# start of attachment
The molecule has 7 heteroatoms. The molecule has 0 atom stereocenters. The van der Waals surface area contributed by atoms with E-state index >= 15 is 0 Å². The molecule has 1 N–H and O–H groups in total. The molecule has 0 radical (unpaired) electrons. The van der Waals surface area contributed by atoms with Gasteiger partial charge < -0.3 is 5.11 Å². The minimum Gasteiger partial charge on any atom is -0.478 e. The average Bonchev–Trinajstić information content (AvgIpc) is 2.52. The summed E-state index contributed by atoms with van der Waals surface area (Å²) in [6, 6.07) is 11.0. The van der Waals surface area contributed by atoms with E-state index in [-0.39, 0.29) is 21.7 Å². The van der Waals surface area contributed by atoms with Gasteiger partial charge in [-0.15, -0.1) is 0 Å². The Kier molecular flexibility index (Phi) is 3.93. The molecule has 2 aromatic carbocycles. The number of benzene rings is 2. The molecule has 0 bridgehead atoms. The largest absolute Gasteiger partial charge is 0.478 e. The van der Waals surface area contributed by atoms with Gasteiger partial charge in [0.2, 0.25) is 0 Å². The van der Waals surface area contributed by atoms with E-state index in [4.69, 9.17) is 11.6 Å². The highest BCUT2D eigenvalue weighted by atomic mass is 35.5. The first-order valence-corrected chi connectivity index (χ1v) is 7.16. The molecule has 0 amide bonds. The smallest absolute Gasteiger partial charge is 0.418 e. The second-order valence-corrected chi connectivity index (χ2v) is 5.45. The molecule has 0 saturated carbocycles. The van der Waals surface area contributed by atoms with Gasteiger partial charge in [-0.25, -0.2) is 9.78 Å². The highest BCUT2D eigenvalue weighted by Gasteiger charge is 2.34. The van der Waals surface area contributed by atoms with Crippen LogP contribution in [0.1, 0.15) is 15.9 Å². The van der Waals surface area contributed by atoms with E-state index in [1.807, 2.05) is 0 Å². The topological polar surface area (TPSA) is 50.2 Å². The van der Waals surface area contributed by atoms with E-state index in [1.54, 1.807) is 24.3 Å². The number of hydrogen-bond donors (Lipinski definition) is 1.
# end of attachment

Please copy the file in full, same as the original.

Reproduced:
The molecule has 7 heteroatoms. The molecule has 0 atom stereocenters. The van der Waals surface area contributed by atoms with E-state index >= 15 is 0 Å². The molecule has 1 N–H and O–H groups in total. The molecule has 0 radical (unpaired) electrons. The van der Waals surface area contributed by atoms with Gasteiger partial charge < -0.3 is 5.11 Å². The minimum Gasteiger partial charge on any atom is -0.478 e. The average Bonchev–Trinajstić information content (AvgIpc) is 2.52. The summed E-state index contributed by atoms with van der Waals surface area (Å²) in [6, 6.07) is 11.0. The van der Waals surface area contributed by atoms with E-state index in [-0.39, 0.29) is 21.7 Å². The van der Waals surface area contributed by atoms with Gasteiger partial charge in [-0.15, -0.1) is 0 Å². The Kier molecular flexibility index (Phi) is 3.93. The molecule has 2 aromatic carbocycles. The number of benzene rings is 2. The molecule has 0 bridgehead atoms. The largest absolute Gasteiger partial charge is 0.478 e. The van der Waals surface area contributed by atoms with Gasteiger partial charge in [0.2, 0.25) is 0 Å². The van der Waals surface area contributed by atoms with E-state index in [4.69, 9.17) is 11.6 Å². The highest BCUT2D eigenvalue weighted by atomic mass is 35.5. The first-order valence-corrected chi connectivity index (χ1v) is 7.16. The molecule has 0 amide bonds. The smallest absolute Gasteiger partial charge is 0.418 e. The second-order valence-corrected chi connectivity index (χ2v) is 5.45. The molecule has 0 saturated carbocycles. The van der Waals surface area contributed by atoms with Gasteiger partial charge in [-0.25, -0.2) is 9.78 Å². The highest BCUT2D eigenvalue weighted by Gasteiger charge is 2.34. The van der Waals surface area contributed by atoms with Crippen LogP contribution in [0.1, 0.15) is 15.9 Å². The van der Waals surface area contributed by atoms with E-state index in [1.807, 2.05) is 0 Å². The topological polar surface area (TPSA) is 50.2 Å². The van der Waals surface area contributed by atoms with E-state index in [1.54, 1.807) is 24.3 Å². The number of hydrogen-bond donors (Lipinski definition) is 1.